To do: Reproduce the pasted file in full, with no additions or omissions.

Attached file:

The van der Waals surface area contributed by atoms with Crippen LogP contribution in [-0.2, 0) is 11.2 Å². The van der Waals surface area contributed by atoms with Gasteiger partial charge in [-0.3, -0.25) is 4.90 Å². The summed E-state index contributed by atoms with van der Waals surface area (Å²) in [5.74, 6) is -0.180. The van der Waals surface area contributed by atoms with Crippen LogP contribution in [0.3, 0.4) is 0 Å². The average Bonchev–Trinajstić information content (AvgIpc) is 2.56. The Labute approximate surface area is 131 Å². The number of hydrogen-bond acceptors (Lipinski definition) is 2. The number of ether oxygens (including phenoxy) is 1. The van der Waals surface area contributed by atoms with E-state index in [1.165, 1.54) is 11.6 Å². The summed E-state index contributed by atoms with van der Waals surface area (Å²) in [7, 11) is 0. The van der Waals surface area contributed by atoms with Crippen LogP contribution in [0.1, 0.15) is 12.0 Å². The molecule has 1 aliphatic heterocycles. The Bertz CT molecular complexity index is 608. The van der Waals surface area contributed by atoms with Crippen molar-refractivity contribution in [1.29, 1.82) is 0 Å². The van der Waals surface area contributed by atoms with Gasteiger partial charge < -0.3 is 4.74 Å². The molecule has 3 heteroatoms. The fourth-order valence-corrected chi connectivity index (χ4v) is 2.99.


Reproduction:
The van der Waals surface area contributed by atoms with Crippen LogP contribution in [-0.2, 0) is 11.2 Å². The van der Waals surface area contributed by atoms with Gasteiger partial charge in [-0.3, -0.25) is 4.90 Å². The summed E-state index contributed by atoms with van der Waals surface area (Å²) in [5.74, 6) is -0.180. The van der Waals surface area contributed by atoms with Crippen LogP contribution in [0.3, 0.4) is 0 Å². The average Bonchev–Trinajstić information content (AvgIpc) is 2.56. The Labute approximate surface area is 131 Å². The number of hydrogen-bond acceptors (Lipinski definition) is 2. The number of ether oxygens (including phenoxy) is 1. The van der Waals surface area contributed by atoms with E-state index in [1.165, 1.54) is 11.6 Å². The summed E-state index contributed by atoms with van der Waals surface area (Å²) in [7, 11) is 0. The van der Waals surface area contributed by atoms with Crippen LogP contribution in [0.1, 0.15) is 12.0 Å². The molecule has 1 aliphatic heterocycles. The Bertz CT molecular complexity index is 608. The van der Waals surface area contributed by atoms with Crippen molar-refractivity contribution in [1.29, 1.82) is 0 Å². The van der Waals surface area contributed by atoms with Gasteiger partial charge < -0.3 is 4.74 Å². The molecule has 3 heteroatoms. The fourth-order valence-corrected chi connectivity index (χ4v) is 2.99.